Wednesday, 18 September 2019

Vijaya Krishna, Tooting

Over the last few weeks, have been running a series of 'best value' guides to different areas of London. Exhaustively researched and containing all sorts of insights into the history of various different ethnic cuisines in London, it made me realise two things - one, that despite the best efforts of Brexit and national populism to ruin it all, I still live in the most dynamic and varied food city in the world, and two, that I've explored a shamefully tiny percentage of it.

Such ignorance is nobody's fault but my own, and I would hope that even when making embarrassing errors in posts about modern British, Italian or Spanish restaurants, cuisines that just through sheer weight of exposure I'm relatively familiar with, there's enough elsewhere to enjoy. But when it comes to many minority cuisines, and Sri Lankan/South Indian food in particular, my entire database of past experience consists of a couple of (admittedly excellent) meals at Apollo Banana Leaf and the lunchtime special at Hoppers, and so in critiquing a Sri Lankan restaurant's output, I'm well out of my comfort zone.

Of course this lack of experience would be a bit of an issue even if I loved a particular place - I didn't know what the hell was going on with most of what I was served at ABL, but I knew I liked it - but when a meal falls short, I'm on very shaky ground indeed. Is it even fair to criticise dishes based on sheer personal preference alone, without any way of referencing how they "should" have been served? What if a Sri Lankan restaurant blogger went to Rambla and marked down their (perfect, in this blogger's opinion) gazpacho because it came served cold? Maybe they would have preferred it hot; maybe it even would have been better hot (however unlikely that seems); but does knowing that traditionally gazpacho is served cold a precursor to qualified criticism? Or does anything go in restaurant reviewing on the internet?

Anyway, all the above is permission to take anything that follows in the totally subjective and largely uninformed manner in which it was written, and that however unimpressed I was with Vijaya Krishna, there's every chance if you went you'd have a great time. A maxim which applies to all the posts on this blog, come to think of it.

Cashew nut 'pakoda' were nice enough but I wouldn't really call them a 'starter', more of a bar snack. Half the portion size, and half the price, they'd be worth nibbling on while perusing the menu but I didn't detect any of the advertised curry leaves, chilli or ginger - and I don't think I'd order them again.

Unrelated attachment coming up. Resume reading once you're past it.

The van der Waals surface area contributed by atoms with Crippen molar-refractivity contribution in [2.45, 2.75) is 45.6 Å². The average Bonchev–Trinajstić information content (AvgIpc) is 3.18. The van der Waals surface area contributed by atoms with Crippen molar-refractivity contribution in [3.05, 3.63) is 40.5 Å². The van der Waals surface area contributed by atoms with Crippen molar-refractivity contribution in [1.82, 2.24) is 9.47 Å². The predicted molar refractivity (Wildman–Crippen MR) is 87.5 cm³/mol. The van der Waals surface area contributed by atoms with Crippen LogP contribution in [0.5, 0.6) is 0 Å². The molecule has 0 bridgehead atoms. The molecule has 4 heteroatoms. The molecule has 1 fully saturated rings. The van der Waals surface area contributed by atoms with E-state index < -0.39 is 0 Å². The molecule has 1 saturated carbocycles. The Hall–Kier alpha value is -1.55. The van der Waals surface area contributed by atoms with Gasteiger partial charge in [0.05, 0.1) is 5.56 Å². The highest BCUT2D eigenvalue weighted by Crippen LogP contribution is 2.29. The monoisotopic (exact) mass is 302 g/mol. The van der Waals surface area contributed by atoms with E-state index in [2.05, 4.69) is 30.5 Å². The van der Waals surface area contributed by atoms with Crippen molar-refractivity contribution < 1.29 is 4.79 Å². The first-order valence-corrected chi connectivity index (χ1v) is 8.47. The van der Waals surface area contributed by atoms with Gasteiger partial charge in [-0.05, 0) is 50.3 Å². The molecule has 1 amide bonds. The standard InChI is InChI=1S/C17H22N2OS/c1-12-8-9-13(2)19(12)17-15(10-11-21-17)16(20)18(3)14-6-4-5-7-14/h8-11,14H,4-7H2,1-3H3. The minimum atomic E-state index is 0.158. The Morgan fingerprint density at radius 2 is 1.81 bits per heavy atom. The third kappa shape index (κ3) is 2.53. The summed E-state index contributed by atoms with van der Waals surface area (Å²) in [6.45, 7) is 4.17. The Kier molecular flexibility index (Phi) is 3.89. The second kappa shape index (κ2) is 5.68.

'Puri' must mean a very different thing in some parts of South Asia than others because I was expecting little golfball sized spheres of pastry containing chickpeas and tamarind water to pour into them. Instead, this arrived - a kind of wholewheat bread sandwich containing a small amount of decent, if hardly earth-shattering, prawn curry. I didn't hate it, but I just really like the other kind of puri, so I couldn't help being a bit disappointed. Which is hardly their fault, but still.

I very often order butter chicken to assess the skills of a South Asian kitchen because a) I love the stuff, and b) I've had so many over the years I can generally use it as a control variable. Vijaya's was fine, but the bits of chicken were a little dry, and the sauce just didn't have the depth of flavour of other versions. If you're interested, the absolute pinnacle of the butter chicken craft is served by Jamavar in Mayfair - hardly the same budget I know, but worth splurging on if you want to know exactly how good this ostensibly simple dish can get.

We were advised to order the Cochin prawn curry as a house speciality, but I can't say it deserved the title of a signature dish. Prawns were nice and plump and moist, and there were plenty of them, but the sauce was fairly generic and about 5 minutes after we'd eaten it I'd pretty much forgotten it ever existed.

Chicken '65 had a great flavour - much like Apollo Banana Leaf's - but were cut a little small and were dry and stringy, which APL's never are. Much like what had come before, it wasn't awful, not inedible, just dull and a little careless. Plus, not a huge portion for £7.90, it has to be said.

Fortunately, we were able to end on a high, because Vijaya Krishna's paratha is absolutely glorious. An utterly addictive texture, with folds of delicate crispness enveloping silky soft pastry, it was also buttery and rich enough to satisfy on every level. A very very impressive bit of work, and really the only thing approaching a must-order.

But you know what, no harm done. haven't got round to South London in their cheap eats guides just yet, so I'm very interested to see which of the Tooting stalwarts make the list. I've heard very good things about an Afghanistani grill house called Namak Mandi, and I do hope that Apollo Banana Leaf gets a mention, but if this meal has taught me anything is that even the most-recommended restaurants need the right audience, and perhaps the joy of these lists is merely to introduce people to new places and let them decide for themselves if they work for them. I probably won't go back to Vijaya Krishna, not with so many other options in the area, but I definitely am glad I've been. And sometimes, that'll do.



Anonymous said...

"'Puri' must mean a very different thing in some parts of South Asia than others because I was expecting little golfball sized spheres of pastry containing chickpeas and tamarind water to pour into them"

You're thinking of Pani Puri. Puri by itself would traditionally be what you see above.

SluppyB said...

The Sri Lankan restaurant blogger is Arnold J Rimmer, and I claim my five pounds.